'Theatre of Illusion' to appear in Detroit Lakes this Friday
Do you believe in magic? Kevin and Cindy Spencer do -- in fact, it's what brought them together.
The couple, who will bring their "Theatre of Illusion" to the Historic Holmes Theatre this Friday, March 13, first met when Kevin's roommate -- who was Cindy's fiancée at the time -- was doing the light and sound effects for his magic shows.
"I was doing shows around Texas and Oklahoma, and Stan (the roommate) would come along and bring Cindy with him, because they were engaged," Kevin Spencer said in a telephone interview earlier this week.
"After coming to a few of those shows, she asked if I needed some help (on stage)," he continued.
In time, Cindy and Stan "came to an amicable parting of the ways," as she and Kevin "became good friends, and then best friends, and then realized we had fallen in love," he said. "It was the perfect romantic love story."
Though Kevin joked that he "made Stan disappear, and we haven't seen him since," in reality, both he and Cindy are "still very good friends" with him.
The Spencers, meanwhile, would spend their next 25 years together developing what has become known as their "Theatre of Illusion."
"We used to fit everything into the back of a cargo van," Kevin said. "Never in my wildest dreams would I have thought we would be in this place -- the second largest touring illusion show in the country (only David Copperfield's is larger)."
What makes the Spencers' show so popular, Kevin believes, is that it is unique.
"Most of the illusions in our show were created for us, or redesigned for us," he said. When audiences come to see their show, they are pretty much guaranteed to "see things they've never seen before," Kevin added.
But it's more than just a show filled with one awe-inspiring magic trick after another -- it's a complete theatrical experience.
"We let our audience experience a wide variety of emotions -- from light-hearted and funny to dramatic and romantic," he continued. "We want people to leave our show feeling they've experienced the magic we do on stage, not just watched it."
Part of the Spencers' show is interactive as well.
"We do a lot of things with people in the audience," he said. "It's the most fun part of the show, and it adds a whole other dimension to the magic that makes it so much more believable.
"It also adds a level of spontaneity to the show that's unpredictable -- I love that."
In fact, working with different people and different venues for each show is part of the excitement for Kevin Spencer.
"Being in a different city working with different people every night is great fun," he said.
While many magicians might choose to have a permanent show, based in a single city like Las Vegas or New York City, Kevin actually prefers life on the road.
"I would never want to settle (in one city)," he said. "I would be incredibly bored going to the same theater day after day. I love the road, I love everything about touring."
One of those things he loves is the opportunity to do educational outreach work, using magic tricks as a healing tool for the physically challenged, through a special program called "The Healing of Magic."
In fact, he hopes to do some of that outreach work at local schools during their visit to Detroit Lakes this week.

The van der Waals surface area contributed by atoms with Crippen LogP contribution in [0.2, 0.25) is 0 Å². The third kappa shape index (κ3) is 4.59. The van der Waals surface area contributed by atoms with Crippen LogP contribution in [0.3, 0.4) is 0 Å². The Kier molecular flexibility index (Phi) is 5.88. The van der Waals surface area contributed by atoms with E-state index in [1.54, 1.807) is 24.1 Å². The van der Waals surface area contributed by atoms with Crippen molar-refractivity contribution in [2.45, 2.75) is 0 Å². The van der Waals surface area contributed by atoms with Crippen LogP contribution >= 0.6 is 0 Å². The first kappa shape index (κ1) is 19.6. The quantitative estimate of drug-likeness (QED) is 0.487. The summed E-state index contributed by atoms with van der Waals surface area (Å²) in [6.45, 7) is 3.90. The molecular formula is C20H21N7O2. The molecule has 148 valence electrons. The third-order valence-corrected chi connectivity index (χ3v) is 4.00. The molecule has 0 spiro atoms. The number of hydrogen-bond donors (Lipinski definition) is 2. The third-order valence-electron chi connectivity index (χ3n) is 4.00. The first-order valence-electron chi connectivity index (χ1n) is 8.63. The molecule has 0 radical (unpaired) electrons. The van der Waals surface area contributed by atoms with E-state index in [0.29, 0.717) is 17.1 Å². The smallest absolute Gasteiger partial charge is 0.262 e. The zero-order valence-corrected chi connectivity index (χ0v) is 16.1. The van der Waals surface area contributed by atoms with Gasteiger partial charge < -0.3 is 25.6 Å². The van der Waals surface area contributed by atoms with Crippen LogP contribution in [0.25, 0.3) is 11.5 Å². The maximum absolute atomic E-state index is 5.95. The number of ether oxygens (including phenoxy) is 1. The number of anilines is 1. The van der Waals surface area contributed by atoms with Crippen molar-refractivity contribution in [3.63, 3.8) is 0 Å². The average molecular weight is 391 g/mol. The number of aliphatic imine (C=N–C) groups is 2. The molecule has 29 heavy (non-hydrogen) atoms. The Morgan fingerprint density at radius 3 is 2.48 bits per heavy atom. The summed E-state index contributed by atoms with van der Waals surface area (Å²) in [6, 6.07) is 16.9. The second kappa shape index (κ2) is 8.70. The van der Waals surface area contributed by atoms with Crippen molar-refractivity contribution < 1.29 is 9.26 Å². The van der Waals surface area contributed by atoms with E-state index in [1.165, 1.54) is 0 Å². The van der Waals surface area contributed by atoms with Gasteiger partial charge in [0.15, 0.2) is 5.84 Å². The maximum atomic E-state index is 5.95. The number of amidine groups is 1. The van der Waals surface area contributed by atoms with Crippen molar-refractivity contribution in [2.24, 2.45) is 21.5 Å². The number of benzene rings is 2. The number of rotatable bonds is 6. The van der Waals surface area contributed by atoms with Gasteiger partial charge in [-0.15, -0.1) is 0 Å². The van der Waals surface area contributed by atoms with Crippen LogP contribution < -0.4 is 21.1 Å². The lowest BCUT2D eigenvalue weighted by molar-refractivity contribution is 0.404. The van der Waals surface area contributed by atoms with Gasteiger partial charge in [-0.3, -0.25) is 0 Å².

"I like to leave something behind, long after our trucks have left the loading dock," he said. "We've been talking with (Historic Holmes Theatre manager) Amy Stearns about bringing our show to Detroit Lakes for about five years...we were finally able to put it all together so we could pull into town and do something significant. I'm excited Amy was willing to take that all on."
But beyond that, Spencer is also excited to be bringing their show to Detroit Lakes -- and a new audience -- for the first time.
"We are going to be featuring an illusion in this show that was first performed by Houdini in 1914," he said. "He walked through a solid brick wall on stage."
After performing that illusion for a couple of months, Houdini stopped -- and never did it again. No other magician had attempted it again either...until Kevin got a call from one of the people who helps them design the illusions for their shows.
"He said, 'How would you like to walk through a wall?' For the next couple of years, we worked on doing a contemporary version of that illusion."
Detroit Lakes audiences will get to see the result of that work when Kevin walks through a wall of solid concrete on the Holmes Theatre stage.
"Another illusion I'm very proud of is called the wind sheer," he said. "I get to pose like a rock star for this one."
Kevin will stand on top of a giant industrial fan, which will be turned on and shown to the audience -- before he crawls through the revolving blades.
"It's a very dramatic illusion," he said, adding that the show ends with even more drama -- an underwater escape that was also modeled after another illusion created by Harry Houdini.
"The Theatre of Illusion really is a combination of a love for theater and a passion for magic," said Kevin. "People have always been fascinated by magic, but I've always been of the persuasion that magic can move an audience in the same way that great music and theater can move them."
Tickets for the 7 p.m. show on Friday, March 13, are $22 for adults, $11 for students, and may be purchased at the Holmes Theatre Box Office, 806 Summit Ave., Detroit Lakes, online at www.dlccc.org, or by phone at 218-844-SHOW (7469).
For more information about Spencers' Theatre of Illusion, visit the Web site, www.spencersmagic.com.